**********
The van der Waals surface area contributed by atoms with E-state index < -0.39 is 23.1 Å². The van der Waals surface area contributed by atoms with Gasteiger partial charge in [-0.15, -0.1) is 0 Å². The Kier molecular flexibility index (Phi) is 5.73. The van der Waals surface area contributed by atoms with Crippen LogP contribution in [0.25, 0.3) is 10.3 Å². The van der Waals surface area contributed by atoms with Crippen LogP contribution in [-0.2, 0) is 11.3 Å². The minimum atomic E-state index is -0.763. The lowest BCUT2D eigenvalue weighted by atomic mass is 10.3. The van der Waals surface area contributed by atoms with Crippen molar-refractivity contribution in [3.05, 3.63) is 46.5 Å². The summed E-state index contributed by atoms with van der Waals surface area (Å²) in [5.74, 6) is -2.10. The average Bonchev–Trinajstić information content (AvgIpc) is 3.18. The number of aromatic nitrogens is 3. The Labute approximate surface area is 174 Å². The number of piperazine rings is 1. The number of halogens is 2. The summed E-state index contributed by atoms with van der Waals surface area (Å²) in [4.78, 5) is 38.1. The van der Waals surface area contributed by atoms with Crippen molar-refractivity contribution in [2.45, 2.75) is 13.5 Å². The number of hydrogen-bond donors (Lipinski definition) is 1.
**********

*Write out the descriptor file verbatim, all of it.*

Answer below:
The van der Waals surface area contributed by atoms with E-state index < -0.39 is 23.1 Å². The van der Waals surface area contributed by atoms with Gasteiger partial charge in [-0.15, -0.1) is 0 Å². The Kier molecular flexibility index (Phi) is 5.73. The van der Waals surface area contributed by atoms with Crippen LogP contribution in [0.25, 0.3) is 10.3 Å². The van der Waals surface area contributed by atoms with Crippen LogP contribution in [-0.2, 0) is 11.3 Å². The minimum atomic E-state index is -0.763. The lowest BCUT2D eigenvalue weighted by atomic mass is 10.3. The van der Waals surface area contributed by atoms with Crippen molar-refractivity contribution in [3.05, 3.63) is 46.5 Å². The summed E-state index contributed by atoms with van der Waals surface area (Å²) in [5.74, 6) is -2.10. The average Bonchev–Trinajstić information content (AvgIpc) is 3.18. The number of aromatic nitrogens is 3. The Labute approximate surface area is 174 Å². The number of piperazine rings is 1. The number of halogens is 2. The summed E-state index contributed by atoms with van der Waals surface area (Å²) in [4.78, 5) is 38.1. The van der Waals surface area contributed by atoms with Crippen molar-refractivity contribution in [2.45, 2.75) is 13.5 Å². The number of hydrogen-bond donors (Lipinski definition) is 1.